Holding undercover policing to account

The undercover policing of political protest groups and social movements has generated urgent questions. But thus far few answers, argues Helen Mills

By: 
Helen Mills
Date: 
Thursday, 30 March, 2017

Last week saw revelations about alleged police hacking of political campaigners’ and journalists’ emails. A Metropolitan police unit, in collaboration with their counterparts in India, used hackers to look at the emails of activists and monitor several journalists, it was reported.

Pressing questions are again being asked about undercover policing: Are these practices still going on? Who authorised them? Why? And with what legal authority?

The reports also alleged the police’s wilful destruction of this information to prevent it ever coming to light. This is not the first time police whistle-blowers have made such claims. Indeed, this week sees the retirement of Chris Greany, a senior officer implicated in the Met’s destruction of undercover information by another police whistle-blower.

His departure prevents any potential disciplinary action against him.

Long list of allegations

The above add to the already long list of allegations about the secretive world of undercover police operations against political activism and social movements. This has included forming sexual relationships with female activists as a method of infiltrating protest groups, and colluding with employers to blacklist trade union activists.

It’s clear from looking at who was targeted by police spying that its remit extended beyond any justification on national security grounds or the threat of physical harm: people campaigning for justice following controversial deaths in custody and associated allegations of police corruption, as well as their legal representatives; climate change campaigners; the anti-fascist movement; and police monitoring groups.

A judge-led public inquiry is the state response of our times when it faces serious issues of tarnished reputations, potential cover-ups, and concerns about institutional failings. A public inquiry has the power to compel witnesses to give evidence and the promised operational independence necessary to ensure scrutiny. If that can’t get to the bottom of it, what process can?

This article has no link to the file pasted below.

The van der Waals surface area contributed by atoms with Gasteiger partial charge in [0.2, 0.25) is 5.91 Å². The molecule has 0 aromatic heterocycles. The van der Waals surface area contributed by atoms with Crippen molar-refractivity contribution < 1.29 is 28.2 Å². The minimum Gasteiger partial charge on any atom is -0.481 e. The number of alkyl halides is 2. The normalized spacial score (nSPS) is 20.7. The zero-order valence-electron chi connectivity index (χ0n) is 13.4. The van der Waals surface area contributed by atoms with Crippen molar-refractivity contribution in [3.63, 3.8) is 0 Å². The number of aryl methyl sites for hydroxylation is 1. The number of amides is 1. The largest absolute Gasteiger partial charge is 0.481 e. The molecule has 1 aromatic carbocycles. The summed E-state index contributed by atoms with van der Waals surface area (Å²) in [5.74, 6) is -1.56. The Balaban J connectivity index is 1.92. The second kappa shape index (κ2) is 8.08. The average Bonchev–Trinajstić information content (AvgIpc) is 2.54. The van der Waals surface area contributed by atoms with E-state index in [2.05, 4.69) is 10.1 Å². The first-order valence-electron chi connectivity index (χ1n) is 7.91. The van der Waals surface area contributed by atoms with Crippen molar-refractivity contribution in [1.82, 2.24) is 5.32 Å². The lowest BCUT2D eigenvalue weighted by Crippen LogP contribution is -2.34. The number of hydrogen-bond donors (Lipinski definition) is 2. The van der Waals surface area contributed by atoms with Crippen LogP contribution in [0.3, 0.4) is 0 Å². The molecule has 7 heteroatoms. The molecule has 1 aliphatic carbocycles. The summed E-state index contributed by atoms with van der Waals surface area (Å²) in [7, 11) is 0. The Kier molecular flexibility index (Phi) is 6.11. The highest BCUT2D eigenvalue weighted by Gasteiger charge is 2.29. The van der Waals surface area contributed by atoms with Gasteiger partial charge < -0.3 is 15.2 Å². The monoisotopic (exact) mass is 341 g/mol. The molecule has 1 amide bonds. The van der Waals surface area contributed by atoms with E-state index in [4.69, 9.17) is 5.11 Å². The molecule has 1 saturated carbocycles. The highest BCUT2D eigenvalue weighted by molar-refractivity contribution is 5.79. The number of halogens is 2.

But where undercover policing is concerned, I’m not sure anyone really knows the answer. Nearly two years into the judge-led public inquiry tasked with discovering the truth about the undercover policing of political campaigners, its ability to succeed in doing so remains distinctly unclear.

Inquiring into undercover activities

‘[Gathering] evidence as to what has happened in the past. This is a process that is likely to take several months to complete.’ This, the assessment by the inquiry chair Sir Christopher Pitchford at the outset, hasn’t proven to be the case. Nearly two years on from the inquiry opening, it is yet to hear from a single witness. It likely won’t, the inquiry now says, until 2019.

The problem can be boiled down to this, say the inquiry team, ‘the difficulties inherent in conducting a public inquiry into undercover policing.’

To date, the inquiry has been focused on establishing the processes for its work rather than delivering on truth recovery itself. It has been bogged down in protracted legal argument, particularly over how much of the inquiry can be held in public and how much behind closed doors.

It has not been helped by continued requests for delays and missed deadlines by the Metropolitan Police’s legal team. A preliminary hearing at the inquiry next week – to be held in public – is expected to finally draw a line under these delays. However, even if the inquiry succeeds in pressuring the police to comply a timely fashion, this is unlikely in itself to pull it out of the current legal quagmire.

The process for requesting anonymity for former undercover officers, and the associated redaction of documents, is such that even the inquiry’s ‘potentially overly optimistic’ timetable puts it almost two years away from its first evidence hearing.

Public inquiries taking too long may sound a familiar complaint. But as time passes, there are fears that the public interest necessary for maintaining pressure is fading away. If recent allegations prove to be true, more material losses may well be at stake too.


The Centre is currently exploring the issues undercover policing raises in this project.